The different response levels for the various invitation variants is shown in the following table.

Type of invitation Click or not Complete or not From invitation to complete
Neutral (short and simple) 53% 80% 42%
Extensive with justification 42% 85% 36%
No feedback of results 46% 83% 38%
Feedback of results 47% 83% 39%
50 point reward 44% 80% 35%
100 point reward 50% 83% 42%
150 point reward 47% 84% 40%

In the following paragraphs, these results are further explained.


3.1 Neutral (short and simple) or extensive (with justification) invitation

Click or not?
In the case of the neutral invitation without a detailed explanation of the survey (invitations A1-A6), 53% of people clicked on the link. For the extensive invitation, including TU Eindhoven logo (invitations B1-B6) this was 42%. This is a statistically significant difference.

Complete or not?
Of the group of people who received a simple invitation without explanation (invitations A1-A6), 80% of the respondents who started the questionnaire also completed it. Of the people who clicked on the link in the invitation with explanation and TU Eindhoven logo (invitations B1-B6), 85% completed the web questionnaire. This is a statistically significant difference. More people complete the web questionnaire if they receive an extensive invitation with an explanation of why the survey is carried out and by who, and why it is important to participate.

From invitation to completed web questionnaire?
The combination of the two response analyses shows that from all invitations sent the ones with a neutral, simple text, the response was statistically significantly higher (42%) than the extensive invitations (36%). The higher response rate for the simple invitation is mainly caused by the fact that relatively more people click on the link in the invitation. The assumption that giving more background information about the survey increases the relevance of the survey for respondents and that the response rate will improved, seems to be untrue. In fact, the opposite effect was observed.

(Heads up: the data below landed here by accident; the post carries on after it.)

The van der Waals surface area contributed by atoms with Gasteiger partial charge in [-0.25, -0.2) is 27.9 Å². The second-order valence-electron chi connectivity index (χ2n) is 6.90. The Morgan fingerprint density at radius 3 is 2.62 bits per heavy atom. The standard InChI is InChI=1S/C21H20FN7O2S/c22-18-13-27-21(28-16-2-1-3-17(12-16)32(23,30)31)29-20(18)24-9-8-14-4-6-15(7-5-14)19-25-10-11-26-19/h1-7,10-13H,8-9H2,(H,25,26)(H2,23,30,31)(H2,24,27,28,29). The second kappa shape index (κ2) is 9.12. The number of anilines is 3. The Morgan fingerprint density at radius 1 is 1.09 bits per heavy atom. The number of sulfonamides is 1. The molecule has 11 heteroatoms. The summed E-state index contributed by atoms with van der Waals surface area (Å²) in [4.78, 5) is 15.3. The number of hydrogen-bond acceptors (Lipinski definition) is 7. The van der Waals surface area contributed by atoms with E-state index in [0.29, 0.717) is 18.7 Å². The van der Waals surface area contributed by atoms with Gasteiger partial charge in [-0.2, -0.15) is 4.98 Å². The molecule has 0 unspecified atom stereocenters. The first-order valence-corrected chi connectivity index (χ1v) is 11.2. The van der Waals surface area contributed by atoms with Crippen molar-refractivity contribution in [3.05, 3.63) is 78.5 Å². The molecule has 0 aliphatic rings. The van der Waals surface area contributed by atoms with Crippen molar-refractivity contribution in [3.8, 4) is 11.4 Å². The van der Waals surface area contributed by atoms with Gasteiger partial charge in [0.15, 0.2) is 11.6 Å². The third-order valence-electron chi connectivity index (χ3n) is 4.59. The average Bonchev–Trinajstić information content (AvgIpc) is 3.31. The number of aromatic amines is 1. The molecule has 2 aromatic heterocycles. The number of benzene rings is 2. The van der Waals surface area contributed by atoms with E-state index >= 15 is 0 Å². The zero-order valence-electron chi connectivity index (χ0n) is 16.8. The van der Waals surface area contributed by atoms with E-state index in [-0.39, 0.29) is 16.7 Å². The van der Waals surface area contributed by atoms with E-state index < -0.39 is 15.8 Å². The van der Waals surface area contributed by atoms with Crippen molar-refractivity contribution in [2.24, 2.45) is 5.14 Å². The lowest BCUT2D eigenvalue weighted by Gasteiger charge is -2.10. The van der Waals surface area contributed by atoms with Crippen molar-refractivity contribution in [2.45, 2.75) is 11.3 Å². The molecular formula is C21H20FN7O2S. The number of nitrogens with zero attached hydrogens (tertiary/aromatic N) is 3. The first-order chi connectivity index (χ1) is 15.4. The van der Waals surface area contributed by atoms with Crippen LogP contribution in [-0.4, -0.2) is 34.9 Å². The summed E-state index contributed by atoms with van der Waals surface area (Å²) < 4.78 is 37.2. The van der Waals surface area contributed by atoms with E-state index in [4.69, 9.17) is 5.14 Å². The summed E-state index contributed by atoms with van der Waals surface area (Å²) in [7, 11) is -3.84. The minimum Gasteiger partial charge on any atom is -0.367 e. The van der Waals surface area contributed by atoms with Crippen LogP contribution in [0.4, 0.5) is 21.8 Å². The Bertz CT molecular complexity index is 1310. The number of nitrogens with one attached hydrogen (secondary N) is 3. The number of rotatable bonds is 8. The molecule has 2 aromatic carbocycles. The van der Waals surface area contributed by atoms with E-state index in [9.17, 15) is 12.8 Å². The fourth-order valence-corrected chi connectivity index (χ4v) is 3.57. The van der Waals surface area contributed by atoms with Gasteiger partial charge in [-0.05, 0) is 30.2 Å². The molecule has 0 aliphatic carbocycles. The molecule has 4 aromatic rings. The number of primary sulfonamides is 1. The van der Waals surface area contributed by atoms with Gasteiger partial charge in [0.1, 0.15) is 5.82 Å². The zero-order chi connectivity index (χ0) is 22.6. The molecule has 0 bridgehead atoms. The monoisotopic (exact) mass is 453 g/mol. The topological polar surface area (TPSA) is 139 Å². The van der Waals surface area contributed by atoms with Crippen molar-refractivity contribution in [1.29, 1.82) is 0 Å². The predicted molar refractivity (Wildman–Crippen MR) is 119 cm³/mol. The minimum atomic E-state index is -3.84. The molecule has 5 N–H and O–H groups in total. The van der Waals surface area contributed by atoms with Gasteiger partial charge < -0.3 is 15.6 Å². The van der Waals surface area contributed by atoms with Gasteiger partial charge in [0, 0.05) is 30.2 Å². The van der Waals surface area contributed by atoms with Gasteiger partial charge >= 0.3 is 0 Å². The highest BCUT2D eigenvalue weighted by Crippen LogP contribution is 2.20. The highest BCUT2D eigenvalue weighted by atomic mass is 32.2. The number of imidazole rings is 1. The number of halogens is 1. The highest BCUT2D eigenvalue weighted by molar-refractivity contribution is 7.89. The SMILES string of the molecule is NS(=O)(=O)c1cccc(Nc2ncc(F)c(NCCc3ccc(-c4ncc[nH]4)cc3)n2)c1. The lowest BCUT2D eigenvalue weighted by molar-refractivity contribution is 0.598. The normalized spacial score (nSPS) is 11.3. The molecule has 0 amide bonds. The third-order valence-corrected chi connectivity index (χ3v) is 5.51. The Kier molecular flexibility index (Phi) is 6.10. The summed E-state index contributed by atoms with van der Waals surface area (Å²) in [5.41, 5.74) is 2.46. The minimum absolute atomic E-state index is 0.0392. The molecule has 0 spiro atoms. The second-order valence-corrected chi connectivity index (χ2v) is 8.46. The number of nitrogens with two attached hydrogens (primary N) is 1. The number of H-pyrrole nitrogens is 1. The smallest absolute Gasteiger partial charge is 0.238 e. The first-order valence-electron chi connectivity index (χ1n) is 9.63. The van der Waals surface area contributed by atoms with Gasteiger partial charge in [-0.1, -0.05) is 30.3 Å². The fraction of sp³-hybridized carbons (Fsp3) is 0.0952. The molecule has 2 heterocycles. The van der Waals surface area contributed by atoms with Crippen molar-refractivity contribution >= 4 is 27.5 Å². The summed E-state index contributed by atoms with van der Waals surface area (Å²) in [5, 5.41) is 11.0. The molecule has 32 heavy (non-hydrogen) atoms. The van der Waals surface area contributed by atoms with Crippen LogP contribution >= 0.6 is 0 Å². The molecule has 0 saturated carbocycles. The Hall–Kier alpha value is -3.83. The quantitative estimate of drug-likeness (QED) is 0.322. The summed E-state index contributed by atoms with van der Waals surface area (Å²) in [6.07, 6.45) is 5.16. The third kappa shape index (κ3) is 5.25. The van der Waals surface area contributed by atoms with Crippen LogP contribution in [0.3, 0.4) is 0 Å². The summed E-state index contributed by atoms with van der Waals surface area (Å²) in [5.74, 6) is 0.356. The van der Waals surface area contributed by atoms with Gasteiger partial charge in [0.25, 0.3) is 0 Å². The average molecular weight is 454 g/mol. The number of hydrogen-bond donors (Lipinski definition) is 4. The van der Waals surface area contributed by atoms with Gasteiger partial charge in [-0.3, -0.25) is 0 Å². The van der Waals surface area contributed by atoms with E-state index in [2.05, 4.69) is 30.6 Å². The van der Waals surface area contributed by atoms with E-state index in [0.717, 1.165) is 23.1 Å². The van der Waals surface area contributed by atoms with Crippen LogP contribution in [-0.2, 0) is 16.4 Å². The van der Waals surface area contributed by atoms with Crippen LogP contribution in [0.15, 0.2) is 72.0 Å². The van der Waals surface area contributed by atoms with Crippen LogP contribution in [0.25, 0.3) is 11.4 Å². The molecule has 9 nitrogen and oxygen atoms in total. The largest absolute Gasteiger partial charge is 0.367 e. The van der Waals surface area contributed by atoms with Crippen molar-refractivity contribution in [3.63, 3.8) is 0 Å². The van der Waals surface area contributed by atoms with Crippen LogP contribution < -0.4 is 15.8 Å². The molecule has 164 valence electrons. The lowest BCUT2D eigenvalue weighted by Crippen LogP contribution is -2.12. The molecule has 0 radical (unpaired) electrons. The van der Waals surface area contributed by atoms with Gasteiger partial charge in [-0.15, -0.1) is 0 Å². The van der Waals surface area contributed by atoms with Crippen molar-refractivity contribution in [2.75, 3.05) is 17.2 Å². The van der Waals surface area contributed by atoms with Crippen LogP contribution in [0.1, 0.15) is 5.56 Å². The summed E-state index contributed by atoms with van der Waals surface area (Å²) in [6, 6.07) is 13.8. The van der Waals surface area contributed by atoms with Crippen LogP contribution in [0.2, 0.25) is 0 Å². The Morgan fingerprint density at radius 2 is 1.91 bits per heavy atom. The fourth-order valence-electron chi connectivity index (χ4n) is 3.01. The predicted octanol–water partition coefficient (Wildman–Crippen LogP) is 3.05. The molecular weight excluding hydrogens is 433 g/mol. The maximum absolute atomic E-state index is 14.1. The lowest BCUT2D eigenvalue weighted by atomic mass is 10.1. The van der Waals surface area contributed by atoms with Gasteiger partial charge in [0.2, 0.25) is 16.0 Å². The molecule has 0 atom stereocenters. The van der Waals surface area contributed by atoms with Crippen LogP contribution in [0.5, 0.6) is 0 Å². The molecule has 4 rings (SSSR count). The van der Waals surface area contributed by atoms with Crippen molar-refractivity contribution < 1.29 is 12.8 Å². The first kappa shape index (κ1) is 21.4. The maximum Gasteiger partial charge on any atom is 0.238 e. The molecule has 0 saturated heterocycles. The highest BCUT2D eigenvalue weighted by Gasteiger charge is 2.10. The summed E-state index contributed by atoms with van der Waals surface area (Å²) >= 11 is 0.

A more detailed analysis also looked at the experience of the respondents. In the figure below shows the number of times respondents have filled in questionnaires for PanelClix in the previous 12 months. This division relates to the ca. 7000 panel members who were invited for this survey and is representative for the entire PanelClix database. A bit more than half (around 55%) of the members participated in 2 or less online surveys in the previous 12 months.

response online

Those members who participated 3 times or more in the previous 12 months have a 62% chance of completing the questionnaire, while this is only 13% for those who participated twice or less. We also see that an extensive explanation has a negative effect on the more experienced respondents: The percentage of completes is 5 percent lower if an extensive justification is given. For less experienced respondents, the effect is the other way around. They are more willing to complete the questionnaire (a difference of 3 percent). Because the response rate for more experienced respondents is so much higher, this means sending out an extensive invitations has a negative ‘net’ result.


3.2 Feedback of the results versus no feedback

Click or not?
46% of people clicked on the invitation which did not offer the possibility to receive feedback about the results (invitations A1-A3 and B1-B3). For the invitation which stated that people could receive feedback about the result (invitations A4-A6 and B4-B6) this was 47%. This is not a statistically significant differen